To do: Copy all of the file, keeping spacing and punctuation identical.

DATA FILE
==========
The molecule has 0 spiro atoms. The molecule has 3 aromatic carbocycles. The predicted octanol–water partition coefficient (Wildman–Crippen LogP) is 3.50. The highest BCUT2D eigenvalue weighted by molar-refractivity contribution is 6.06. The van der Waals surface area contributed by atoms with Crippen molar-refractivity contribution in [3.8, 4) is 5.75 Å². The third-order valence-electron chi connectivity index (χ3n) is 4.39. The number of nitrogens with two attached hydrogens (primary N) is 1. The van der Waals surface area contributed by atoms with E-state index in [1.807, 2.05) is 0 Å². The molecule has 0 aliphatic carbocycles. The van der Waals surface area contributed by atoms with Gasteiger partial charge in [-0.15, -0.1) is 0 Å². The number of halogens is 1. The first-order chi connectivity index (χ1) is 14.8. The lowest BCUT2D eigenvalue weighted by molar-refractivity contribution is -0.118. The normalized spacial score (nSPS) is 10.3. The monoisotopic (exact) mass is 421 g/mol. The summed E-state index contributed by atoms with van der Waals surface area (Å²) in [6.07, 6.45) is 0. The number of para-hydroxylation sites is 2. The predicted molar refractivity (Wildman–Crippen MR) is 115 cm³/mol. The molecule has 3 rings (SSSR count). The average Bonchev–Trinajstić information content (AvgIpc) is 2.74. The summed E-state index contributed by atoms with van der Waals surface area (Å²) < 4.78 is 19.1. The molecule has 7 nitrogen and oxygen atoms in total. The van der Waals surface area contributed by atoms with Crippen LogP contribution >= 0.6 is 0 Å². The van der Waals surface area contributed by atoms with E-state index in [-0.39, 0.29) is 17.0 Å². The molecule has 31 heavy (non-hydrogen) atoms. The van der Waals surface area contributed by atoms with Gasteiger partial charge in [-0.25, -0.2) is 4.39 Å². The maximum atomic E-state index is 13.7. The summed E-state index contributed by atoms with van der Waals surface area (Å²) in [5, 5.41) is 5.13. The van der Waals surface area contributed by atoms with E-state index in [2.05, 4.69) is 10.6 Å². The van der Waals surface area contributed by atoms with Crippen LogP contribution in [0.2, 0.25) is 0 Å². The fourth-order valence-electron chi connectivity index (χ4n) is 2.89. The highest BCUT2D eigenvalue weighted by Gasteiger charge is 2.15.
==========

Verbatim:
The molecule has 0 spiro atoms. The molecule has 3 aromatic carbocycles. The predicted octanol–water partition coefficient (Wildman–Crippen LogP) is 3.50. The highest BCUT2D eigenvalue weighted by molar-refractivity contribution is 6.06. The van der Waals surface area contributed by atoms with Crippen molar-refractivity contribution in [3.8, 4) is 5.75 Å². The third-order valence-electron chi connectivity index (χ3n) is 4.39. The number of nitrogens with two attached hydrogens (primary N) is 1. The van der Waals surface area contributed by atoms with E-state index in [1.807, 2.05) is 0 Å². The molecule has 0 aliphatic carbocycles. The van der Waals surface area contributed by atoms with Gasteiger partial charge in [-0.15, -0.1) is 0 Å². The number of halogens is 1. The first-order chi connectivity index (χ1) is 14.8. The lowest BCUT2D eigenvalue weighted by molar-refractivity contribution is -0.118. The normalized spacial score (nSPS) is 10.3. The monoisotopic (exact) mass is 421 g/mol. The summed E-state index contributed by atoms with van der Waals surface area (Å²) in [6.07, 6.45) is 0. The number of para-hydroxylation sites is 2. The predicted molar refractivity (Wildman–Crippen MR) is 115 cm³/mol. The molecule has 3 rings (SSSR count). The average Bonchev–Trinajstić information content (AvgIpc) is 2.74. The summed E-state index contributed by atoms with van der Waals surface area (Å²) < 4.78 is 19.1. The molecule has 7 nitrogen and oxygen atoms in total. The van der Waals surface area contributed by atoms with Crippen LogP contribution >= 0.6 is 0 Å². The van der Waals surface area contributed by atoms with E-state index in [-0.39, 0.29) is 17.0 Å². The molecule has 31 heavy (non-hydrogen) atoms. The van der Waals surface area contributed by atoms with Gasteiger partial charge in [-0.25, -0.2) is 4.39 Å². The maximum atomic E-state index is 13.7. The summed E-state index contributed by atoms with van der Waals surface area (Å²) in [5, 5.41) is 5.13. The van der Waals surface area contributed by atoms with E-state index in [2.05, 4.69) is 10.6 Å². The van der Waals surface area contributed by atoms with Crippen LogP contribution in [0.2, 0.25) is 0 Å². The fourth-order valence-electron chi connectivity index (χ4n) is 2.89. The highest BCUT2D eigenvalue weighted by Gasteiger charge is 2.15.